There isn’t a parent out there who hasn’t experienced the frustration of their children failed attempts at activities – whether learning new skills or playing on a team or something else – that you know your child is perfectly capable of doing.
There is something you ‘can do’ about fostering a can-do attitude with your child. It’s all about setting and meeting incremental goals.
This is something that is a process. It isn’t going to happen for your child immediately. Fortunately, we have 7 strategies to offer to you that will help with the process. It’s possible that by the time you reach #7, your child will understand the power of goal-setting and want to become involved in reaching the goals he sets.
Strategy #1 – Getting the Idea Across
Use an example that your child has already been able to accomplish to get the idea of what goal-setting means. Your kid will be excited that he has already unknowingly done this and have some idea of how to replicate this one purpose.
Strategy #2 – Start Small
Prevent your child from getting overwhelmed by starting with a small goal with a short timeline so the fun and positivity stays in the process from the beginning. Finish a craft project, book or drawing so that they are moving with the energy success creates toward a bigger goal.
Strategy #3 – Let Them Choose
These are his goals, not yours, so let your child choose what he wants to achieve. You can help them articulate it into something specific and make a plan to achieve out that keeps the fun in it. Nagging and getting angry they your child isn’t working hard to achieve goals doesn’t work, but keeping him focused on small milestones toward their goal does.
Strategy #4 – Be Alert to Opportunities
Listen to your child. Often children say things they want or wish they could do. Use this information as ideas for a goal-setting opportunity. You can suggest this and help them to turn the wish into a goal and a plan. Remember the importance of incremental milestones – even with something they have wished for – because distraction or frustration can set in.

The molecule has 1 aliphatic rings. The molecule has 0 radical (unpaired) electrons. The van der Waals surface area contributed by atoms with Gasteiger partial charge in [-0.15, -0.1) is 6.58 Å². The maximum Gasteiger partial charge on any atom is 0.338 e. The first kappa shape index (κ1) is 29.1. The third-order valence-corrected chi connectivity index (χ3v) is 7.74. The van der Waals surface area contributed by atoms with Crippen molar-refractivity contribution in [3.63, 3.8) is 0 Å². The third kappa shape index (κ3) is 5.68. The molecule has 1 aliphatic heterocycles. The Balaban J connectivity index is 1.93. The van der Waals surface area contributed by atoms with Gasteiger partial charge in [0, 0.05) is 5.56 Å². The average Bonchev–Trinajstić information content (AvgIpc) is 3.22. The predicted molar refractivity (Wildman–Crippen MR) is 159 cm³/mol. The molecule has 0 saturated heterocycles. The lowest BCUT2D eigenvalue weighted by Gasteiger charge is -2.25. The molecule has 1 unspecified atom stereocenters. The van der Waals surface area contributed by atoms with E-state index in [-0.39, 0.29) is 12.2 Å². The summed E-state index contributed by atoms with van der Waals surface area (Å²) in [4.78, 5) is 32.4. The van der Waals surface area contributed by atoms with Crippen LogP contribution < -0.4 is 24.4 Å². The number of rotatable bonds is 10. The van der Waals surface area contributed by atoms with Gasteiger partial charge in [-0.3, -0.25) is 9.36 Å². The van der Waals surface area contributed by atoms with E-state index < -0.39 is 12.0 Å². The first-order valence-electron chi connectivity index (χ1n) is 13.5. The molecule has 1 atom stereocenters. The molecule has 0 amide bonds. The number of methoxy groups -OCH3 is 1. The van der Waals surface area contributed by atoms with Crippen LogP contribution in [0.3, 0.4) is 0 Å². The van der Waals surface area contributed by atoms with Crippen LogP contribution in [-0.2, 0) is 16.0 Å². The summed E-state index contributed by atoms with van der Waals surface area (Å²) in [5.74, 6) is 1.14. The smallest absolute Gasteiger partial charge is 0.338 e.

Strategy #5 – Show Them How
Your child mimics you, so be his example. Share your own goal-setting and progress with them so they can see how it works and want to achieve something for themselves. You can share goals with your child – maybe creating your spring garden – where he can be involved in how to break a goal down into steps from turning the dirt to watering the newly-planted flowers.
Strategy #6 – Keep it Real
One thing children are usually not good at is estimating things: how difficult something is, how long it takes to do something or even how many people it takes to do it. If these elements are integrated into the goal, the child isn’t going to be successful. He will be discouraged by falling short. Maybe your child wants to set the goal of learning to play the piano. Be encouraging but be realistic in pointing out the challenges and the dedication it will take to reach his goal. This isn’t an attempt to make the goal seem impossible to reach but to share with your child the seriousness of taking on the goal by planning it out and taking it step by step along a realistic timeline.
Strategy # 7 – Praise The Effort
Share how proud you are with your child. Applaud it when they begin to set goals and work toward them. Be impressed and let them know it. Acknowledgement works much better than nagging in giving your kid inspiration to keep working toward his goal.
What about when your child falls short?
The time is going to come when your child isn’t successful at reaching a goal. How can you help?
• Review the goal with your child. Maybe it was too vague or too ambitious.
• Ask your child for suggestions. Children are more likely to follow through on their own ideas about what else they can do.
• Help him see the benefits.
• Share your own frustration when you didn’t reach a goal as a child. Your child might feel better when he knows that failing happens to everyone.
• Compliment him. Even if your child doesn’t exactly reach his goal, it’s important to praise him for trying.
• Don’t use threats or bribes. Offering a video game in exchange for an A, or a punishment for a D, won’t help your child in the long run.
Here is a little help with a 5-Step Plan.
- Write it down. Become a better baseball player, for example.
- Make it specific. “I want to be able to get a base hit once each game.”
- Consider Pros and Cons.Pros: It will be much more fun and much less embarrassing to be on the team.Cons: I already have practice twice a week. Extra practice will cut into my free time.
- Define small steps by asking the Three W’s.
“Who can help?” A coach, parent, or friend, for example.
“What do I need to do?” Practice more, go to batting cage.
“When?” 30 minutes twice a week.
- Monitor Progress. Have my parents videotape my swing. Get feedback from my coach.
Little Otter Swim School provides quality swim lessons in a safe and fun environment, taught by caring and enthusiastic teachers. While the children are learning they are also gaining respect and love for the water. Little Otter Swim School is an alternative from the typical swim lessons. The school proudly provides year-round, small group instruction in a warm indoor swimming pool where parents can watch their children’s progress from the comfort of a viewing gallery.
Jim Wiltens, author of Goal Express